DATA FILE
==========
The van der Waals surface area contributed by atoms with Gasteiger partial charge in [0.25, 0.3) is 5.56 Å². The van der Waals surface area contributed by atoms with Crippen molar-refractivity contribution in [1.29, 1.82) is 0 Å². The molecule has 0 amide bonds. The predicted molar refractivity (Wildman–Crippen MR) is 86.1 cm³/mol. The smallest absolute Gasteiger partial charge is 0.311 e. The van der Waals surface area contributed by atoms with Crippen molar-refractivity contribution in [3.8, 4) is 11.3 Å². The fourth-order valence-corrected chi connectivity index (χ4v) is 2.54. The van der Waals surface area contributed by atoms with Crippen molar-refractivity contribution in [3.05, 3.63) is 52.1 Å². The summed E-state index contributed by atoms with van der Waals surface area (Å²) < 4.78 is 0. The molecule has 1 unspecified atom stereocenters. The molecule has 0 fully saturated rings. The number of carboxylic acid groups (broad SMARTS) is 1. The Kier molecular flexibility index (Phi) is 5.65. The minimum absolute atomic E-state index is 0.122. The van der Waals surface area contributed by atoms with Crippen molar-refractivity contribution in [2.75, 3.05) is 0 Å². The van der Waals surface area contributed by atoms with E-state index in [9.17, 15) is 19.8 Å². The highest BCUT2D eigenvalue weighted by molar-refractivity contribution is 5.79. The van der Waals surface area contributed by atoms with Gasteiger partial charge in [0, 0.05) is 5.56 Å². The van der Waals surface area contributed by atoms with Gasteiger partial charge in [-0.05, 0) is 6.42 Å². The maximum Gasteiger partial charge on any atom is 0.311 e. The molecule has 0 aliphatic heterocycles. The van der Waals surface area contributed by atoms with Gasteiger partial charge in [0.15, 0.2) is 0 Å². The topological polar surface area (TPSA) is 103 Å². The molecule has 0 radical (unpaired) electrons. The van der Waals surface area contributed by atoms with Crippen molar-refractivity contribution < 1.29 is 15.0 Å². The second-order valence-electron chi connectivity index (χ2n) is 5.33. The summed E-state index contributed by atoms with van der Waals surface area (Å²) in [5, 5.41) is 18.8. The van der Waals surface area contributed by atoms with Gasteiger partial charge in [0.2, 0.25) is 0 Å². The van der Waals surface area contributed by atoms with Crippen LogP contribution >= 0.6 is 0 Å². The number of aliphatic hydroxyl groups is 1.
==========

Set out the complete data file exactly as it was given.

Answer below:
The van der Waals surface area contributed by atoms with Gasteiger partial charge in [0.25, 0.3) is 5.56 Å². The van der Waals surface area contributed by atoms with Crippen molar-refractivity contribution in [1.29, 1.82) is 0 Å². The molecule has 0 amide bonds. The predicted molar refractivity (Wildman–Crippen MR) is 86.1 cm³/mol. The smallest absolute Gasteiger partial charge is 0.311 e. The van der Waals surface area contributed by atoms with Crippen molar-refractivity contribution in [3.8, 4) is 11.3 Å². The fourth-order valence-corrected chi connectivity index (χ4v) is 2.54. The van der Waals surface area contributed by atoms with Crippen molar-refractivity contribution in [3.05, 3.63) is 52.1 Å². The summed E-state index contributed by atoms with van der Waals surface area (Å²) < 4.78 is 0. The molecule has 1 unspecified atom stereocenters. The molecule has 0 fully saturated rings. The number of carboxylic acid groups (broad SMARTS) is 1. The Kier molecular flexibility index (Phi) is 5.65. The minimum absolute atomic E-state index is 0.122. The van der Waals surface area contributed by atoms with Crippen molar-refractivity contribution in [2.75, 3.05) is 0 Å². The van der Waals surface area contributed by atoms with E-state index in [9.17, 15) is 19.8 Å². The highest BCUT2D eigenvalue weighted by molar-refractivity contribution is 5.79. The van der Waals surface area contributed by atoms with Gasteiger partial charge in [0, 0.05) is 5.56 Å². The van der Waals surface area contributed by atoms with Gasteiger partial charge in [-0.05, 0) is 6.42 Å². The maximum Gasteiger partial charge on any atom is 0.311 e. The molecule has 0 aliphatic heterocycles. The van der Waals surface area contributed by atoms with Gasteiger partial charge in [0.15, 0.2) is 0 Å². The topological polar surface area (TPSA) is 103 Å². The molecule has 0 radical (unpaired) electrons. The van der Waals surface area contributed by atoms with Crippen molar-refractivity contribution < 1.29 is 15.0 Å². The second-order valence-electron chi connectivity index (χ2n) is 5.33. The summed E-state index contributed by atoms with van der Waals surface area (Å²) in [5, 5.41) is 18.8. The van der Waals surface area contributed by atoms with Gasteiger partial charge in [0.2, 0.25) is 0 Å². The van der Waals surface area contributed by atoms with Crippen LogP contribution >= 0.6 is 0 Å². The number of aliphatic hydroxyl groups is 1.